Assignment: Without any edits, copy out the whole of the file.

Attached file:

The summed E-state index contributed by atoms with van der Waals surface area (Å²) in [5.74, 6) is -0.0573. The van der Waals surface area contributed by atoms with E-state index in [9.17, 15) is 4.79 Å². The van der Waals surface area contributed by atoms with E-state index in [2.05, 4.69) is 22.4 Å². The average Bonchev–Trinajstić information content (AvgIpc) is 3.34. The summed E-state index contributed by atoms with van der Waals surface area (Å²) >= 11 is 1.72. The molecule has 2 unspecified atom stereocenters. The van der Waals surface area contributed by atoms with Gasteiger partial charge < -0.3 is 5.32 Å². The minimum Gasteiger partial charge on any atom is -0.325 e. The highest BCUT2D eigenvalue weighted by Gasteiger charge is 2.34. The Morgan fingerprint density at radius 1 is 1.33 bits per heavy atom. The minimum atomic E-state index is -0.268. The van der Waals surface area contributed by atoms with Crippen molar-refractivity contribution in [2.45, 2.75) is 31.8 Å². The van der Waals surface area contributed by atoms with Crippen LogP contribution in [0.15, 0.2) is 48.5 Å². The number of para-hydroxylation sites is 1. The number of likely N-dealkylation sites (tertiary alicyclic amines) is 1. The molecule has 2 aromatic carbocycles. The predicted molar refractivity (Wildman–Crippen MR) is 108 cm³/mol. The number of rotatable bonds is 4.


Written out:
The summed E-state index contributed by atoms with van der Waals surface area (Å²) in [5.74, 6) is -0.0573. The van der Waals surface area contributed by atoms with E-state index in [9.17, 15) is 4.79 Å². The van der Waals surface area contributed by atoms with E-state index in [2.05, 4.69) is 22.4 Å². The average Bonchev–Trinajstić information content (AvgIpc) is 3.34. The summed E-state index contributed by atoms with van der Waals surface area (Å²) >= 11 is 1.72. The molecule has 2 unspecified atom stereocenters. The van der Waals surface area contributed by atoms with Gasteiger partial charge < -0.3 is 5.32 Å². The minimum Gasteiger partial charge on any atom is -0.325 e. The highest BCUT2D eigenvalue weighted by Gasteiger charge is 2.34. The Morgan fingerprint density at radius 1 is 1.33 bits per heavy atom. The minimum atomic E-state index is -0.268. The van der Waals surface area contributed by atoms with Crippen molar-refractivity contribution in [2.45, 2.75) is 31.8 Å². The van der Waals surface area contributed by atoms with Crippen LogP contribution in [0.15, 0.2) is 48.5 Å². The number of para-hydroxylation sites is 1. The number of likely N-dealkylation sites (tertiary alicyclic amines) is 1. The molecule has 2 aromatic carbocycles. The predicted molar refractivity (Wildman–Crippen MR) is 108 cm³/mol. The number of rotatable bonds is 4.